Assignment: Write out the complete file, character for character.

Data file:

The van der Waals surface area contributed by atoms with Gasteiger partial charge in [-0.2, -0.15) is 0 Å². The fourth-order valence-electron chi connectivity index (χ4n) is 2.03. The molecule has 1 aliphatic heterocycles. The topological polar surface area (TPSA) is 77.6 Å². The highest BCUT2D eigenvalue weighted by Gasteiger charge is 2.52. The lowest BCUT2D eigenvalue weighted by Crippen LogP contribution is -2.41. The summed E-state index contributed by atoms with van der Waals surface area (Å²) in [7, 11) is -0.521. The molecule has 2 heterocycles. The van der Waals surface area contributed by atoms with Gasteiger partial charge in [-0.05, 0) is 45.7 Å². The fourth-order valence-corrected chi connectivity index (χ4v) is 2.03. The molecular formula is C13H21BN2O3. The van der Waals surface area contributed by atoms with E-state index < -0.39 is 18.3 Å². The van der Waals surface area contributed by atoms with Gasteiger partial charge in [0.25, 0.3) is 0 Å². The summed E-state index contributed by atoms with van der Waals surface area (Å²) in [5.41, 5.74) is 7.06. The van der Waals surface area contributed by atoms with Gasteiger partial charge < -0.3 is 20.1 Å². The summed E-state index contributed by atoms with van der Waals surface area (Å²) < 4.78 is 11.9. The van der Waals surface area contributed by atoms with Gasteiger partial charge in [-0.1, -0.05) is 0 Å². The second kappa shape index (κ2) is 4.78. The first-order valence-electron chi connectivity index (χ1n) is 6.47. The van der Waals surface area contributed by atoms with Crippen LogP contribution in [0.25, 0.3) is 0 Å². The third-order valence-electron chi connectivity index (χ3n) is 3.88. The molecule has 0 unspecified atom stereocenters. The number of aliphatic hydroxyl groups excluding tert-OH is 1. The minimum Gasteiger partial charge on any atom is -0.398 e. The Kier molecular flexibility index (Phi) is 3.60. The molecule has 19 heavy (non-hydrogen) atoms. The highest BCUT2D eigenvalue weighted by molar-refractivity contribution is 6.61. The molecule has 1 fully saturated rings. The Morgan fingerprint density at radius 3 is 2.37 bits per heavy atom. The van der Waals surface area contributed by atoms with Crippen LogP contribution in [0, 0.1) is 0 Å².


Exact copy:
The van der Waals surface area contributed by atoms with Gasteiger partial charge in [-0.2, -0.15) is 0 Å². The fourth-order valence-electron chi connectivity index (χ4n) is 2.03. The molecule has 1 aliphatic heterocycles. The topological polar surface area (TPSA) is 77.6 Å². The highest BCUT2D eigenvalue weighted by Gasteiger charge is 2.52. The lowest BCUT2D eigenvalue weighted by Crippen LogP contribution is -2.41. The summed E-state index contributed by atoms with van der Waals surface area (Å²) in [7, 11) is -0.521. The molecule has 2 heterocycles. The van der Waals surface area contributed by atoms with Gasteiger partial charge in [-0.05, 0) is 45.7 Å². The fourth-order valence-corrected chi connectivity index (χ4v) is 2.03. The molecular formula is C13H21BN2O3. The van der Waals surface area contributed by atoms with E-state index < -0.39 is 18.3 Å². The van der Waals surface area contributed by atoms with Gasteiger partial charge in [0.25, 0.3) is 0 Å². The summed E-state index contributed by atoms with van der Waals surface area (Å²) in [5.41, 5.74) is 7.06. The van der Waals surface area contributed by atoms with Gasteiger partial charge < -0.3 is 20.1 Å². The summed E-state index contributed by atoms with van der Waals surface area (Å²) < 4.78 is 11.9. The van der Waals surface area contributed by atoms with Gasteiger partial charge in [-0.1, -0.05) is 0 Å². The second kappa shape index (κ2) is 4.78. The first-order valence-electron chi connectivity index (χ1n) is 6.47. The van der Waals surface area contributed by atoms with Crippen LogP contribution in [0.25, 0.3) is 0 Å². The third-order valence-electron chi connectivity index (χ3n) is 3.88. The molecule has 0 unspecified atom stereocenters. The number of aliphatic hydroxyl groups excluding tert-OH is 1. The minimum Gasteiger partial charge on any atom is -0.398 e. The Kier molecular flexibility index (Phi) is 3.60. The molecule has 19 heavy (non-hydrogen) atoms. The highest BCUT2D eigenvalue weighted by molar-refractivity contribution is 6.61. The molecule has 1 fully saturated rings. The Morgan fingerprint density at radius 3 is 2.37 bits per heavy atom. The van der Waals surface area contributed by atoms with Crippen LogP contribution in [0, 0.1) is 0 Å².